Jun 06, 2001 Employment Discrimination

Connecticut Adopts DSM Definition of Mental Disability

The Connecticut Fair Employment Practices Act (“FEPA”) prohibits employment discrimination based on “present or past history of mental disorder.” Until recently, however, the statute did not define “mental disorder.” Conn. Gen. Stat. § 46a-60.

The Connecticut General Assembly has now amended FEPA to include a definition of “mental disability” that relies on the American Psychiatric Association’s Diagnostic and Statistical Manual (“DSM”). This amendment takes effect on October 1, 2001.

The new law, Public Act 1-28, replaces the term “mental disorder” with “mental disability.” According to the amendment, “[m]ental disability refers to an individual who has a record of, or is regarded as having one or more mental disorders, as defined in the most recent edition of the American Psychiatric Association’s ‘Diagnostic and Statistical Manual of Mental Disorders.'” 2001 Conn. Legis. Serv. P.A. 01-28 § 1(20) (West).

This definition of mental disability differs from the applicable definition under the federal Americans With Disabilities Act (“ADA”). The ADA protects individuals whose mental impairment “substantially limits one or more … major life activities .” 42 U.S.C. § 12102. Also unlike the newly amended Connecticut statute, the ADA excludes from coverage certain disabilities, including current drug abuse.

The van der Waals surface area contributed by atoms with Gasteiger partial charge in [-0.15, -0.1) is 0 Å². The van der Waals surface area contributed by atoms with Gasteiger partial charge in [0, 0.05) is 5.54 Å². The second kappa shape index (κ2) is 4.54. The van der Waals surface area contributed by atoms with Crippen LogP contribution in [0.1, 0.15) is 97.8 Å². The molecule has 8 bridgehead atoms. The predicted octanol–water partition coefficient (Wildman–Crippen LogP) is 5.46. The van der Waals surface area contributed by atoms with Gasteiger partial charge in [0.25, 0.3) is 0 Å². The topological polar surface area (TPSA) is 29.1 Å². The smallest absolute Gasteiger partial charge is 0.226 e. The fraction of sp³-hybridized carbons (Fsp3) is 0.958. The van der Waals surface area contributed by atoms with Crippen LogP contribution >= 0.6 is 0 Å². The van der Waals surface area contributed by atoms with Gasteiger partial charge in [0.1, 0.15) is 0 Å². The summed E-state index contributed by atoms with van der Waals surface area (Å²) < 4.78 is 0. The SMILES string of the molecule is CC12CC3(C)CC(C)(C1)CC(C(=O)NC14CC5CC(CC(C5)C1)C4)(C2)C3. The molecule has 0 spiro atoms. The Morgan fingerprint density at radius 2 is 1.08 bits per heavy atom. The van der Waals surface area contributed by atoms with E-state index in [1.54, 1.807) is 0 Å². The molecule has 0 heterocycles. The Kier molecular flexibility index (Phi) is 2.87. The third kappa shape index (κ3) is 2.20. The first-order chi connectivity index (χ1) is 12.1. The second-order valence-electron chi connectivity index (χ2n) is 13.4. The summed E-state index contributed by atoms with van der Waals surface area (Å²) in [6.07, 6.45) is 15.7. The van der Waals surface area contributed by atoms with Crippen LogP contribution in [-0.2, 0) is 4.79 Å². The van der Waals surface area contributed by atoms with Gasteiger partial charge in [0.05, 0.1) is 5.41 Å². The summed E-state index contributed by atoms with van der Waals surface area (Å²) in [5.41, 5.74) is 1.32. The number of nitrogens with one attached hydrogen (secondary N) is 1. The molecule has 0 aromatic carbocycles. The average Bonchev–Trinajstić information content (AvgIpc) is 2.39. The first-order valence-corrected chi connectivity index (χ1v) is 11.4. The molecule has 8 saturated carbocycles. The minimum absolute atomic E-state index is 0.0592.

The impact of the amendment is unclear. Another Connecticut law, Conn. Gen. Stat. §§ 17a-458 and 549, already uses the DSM to define “psychiatric disability,” and may provide an independent basis for an employment discrimination suit. See Doe v. Odili Technologies, Inc., 1999 Conn. Super. LEXIS 3120, *6 (1999). Furthermore, some Connecticut courts have already been referring to § 17a-458, and thus to the DSM, in deciding actions brought under FEPA. See Conway v. City of Hartford, 1997 Conn. Super. LEXIS 282 (1997) (dismissed on other grounds).

In any event, the amendment preserves for employers the customary defense that their actions were based on a bona fide occupational qualification — i.e., that the employee’s disability prevented her or him from doing the job.